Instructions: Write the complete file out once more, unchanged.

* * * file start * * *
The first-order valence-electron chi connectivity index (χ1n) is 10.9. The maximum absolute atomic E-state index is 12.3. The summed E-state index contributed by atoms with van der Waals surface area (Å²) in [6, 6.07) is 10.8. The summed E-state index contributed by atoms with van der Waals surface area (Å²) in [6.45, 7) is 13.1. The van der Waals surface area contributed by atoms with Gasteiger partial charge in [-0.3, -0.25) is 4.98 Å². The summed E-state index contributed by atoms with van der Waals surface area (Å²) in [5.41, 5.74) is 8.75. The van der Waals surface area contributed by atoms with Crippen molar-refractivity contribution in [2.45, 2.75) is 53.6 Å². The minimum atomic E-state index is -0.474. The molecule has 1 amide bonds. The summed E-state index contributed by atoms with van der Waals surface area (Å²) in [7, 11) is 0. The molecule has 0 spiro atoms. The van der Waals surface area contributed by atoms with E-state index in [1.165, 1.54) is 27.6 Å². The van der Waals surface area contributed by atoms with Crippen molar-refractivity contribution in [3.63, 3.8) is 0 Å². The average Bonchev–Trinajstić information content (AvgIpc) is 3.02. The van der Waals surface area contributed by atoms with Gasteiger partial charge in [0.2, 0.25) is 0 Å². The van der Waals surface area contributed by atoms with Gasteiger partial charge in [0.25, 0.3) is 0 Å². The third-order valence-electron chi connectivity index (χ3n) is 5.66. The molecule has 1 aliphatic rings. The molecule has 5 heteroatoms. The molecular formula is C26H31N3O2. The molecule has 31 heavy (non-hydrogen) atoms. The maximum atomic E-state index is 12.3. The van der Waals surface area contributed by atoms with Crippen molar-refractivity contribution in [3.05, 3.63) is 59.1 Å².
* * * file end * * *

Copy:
The first-order valence-electron chi connectivity index (χ1n) is 10.9. The maximum absolute atomic E-state index is 12.3. The summed E-state index contributed by atoms with van der Waals surface area (Å²) in [6, 6.07) is 10.8. The summed E-state index contributed by atoms with van der Waals surface area (Å²) in [6.45, 7) is 13.1. The van der Waals surface area contributed by atoms with Gasteiger partial charge in [-0.3, -0.25) is 4.98 Å². The summed E-state index contributed by atoms with van der Waals surface area (Å²) in [5.41, 5.74) is 8.75. The van der Waals surface area contributed by atoms with Crippen molar-refractivity contribution in [2.45, 2.75) is 53.6 Å². The minimum atomic E-state index is -0.474. The molecule has 1 amide bonds. The summed E-state index contributed by atoms with van der Waals surface area (Å²) in [7, 11) is 0. The molecule has 0 spiro atoms. The van der Waals surface area contributed by atoms with E-state index in [1.165, 1.54) is 27.6 Å². The van der Waals surface area contributed by atoms with Crippen molar-refractivity contribution in [3.63, 3.8) is 0 Å². The average Bonchev–Trinajstić information content (AvgIpc) is 3.02. The van der Waals surface area contributed by atoms with Gasteiger partial charge in [0.2, 0.25) is 0 Å². The van der Waals surface area contributed by atoms with Gasteiger partial charge in [0.25, 0.3) is 0 Å². The third-order valence-electron chi connectivity index (χ3n) is 5.66. The molecule has 1 aliphatic rings. The molecule has 5 heteroatoms. The molecular formula is C26H31N3O2. The molecule has 31 heavy (non-hydrogen) atoms. The maximum atomic E-state index is 12.3. The van der Waals surface area contributed by atoms with Crippen molar-refractivity contribution in [3.05, 3.63) is 59.1 Å².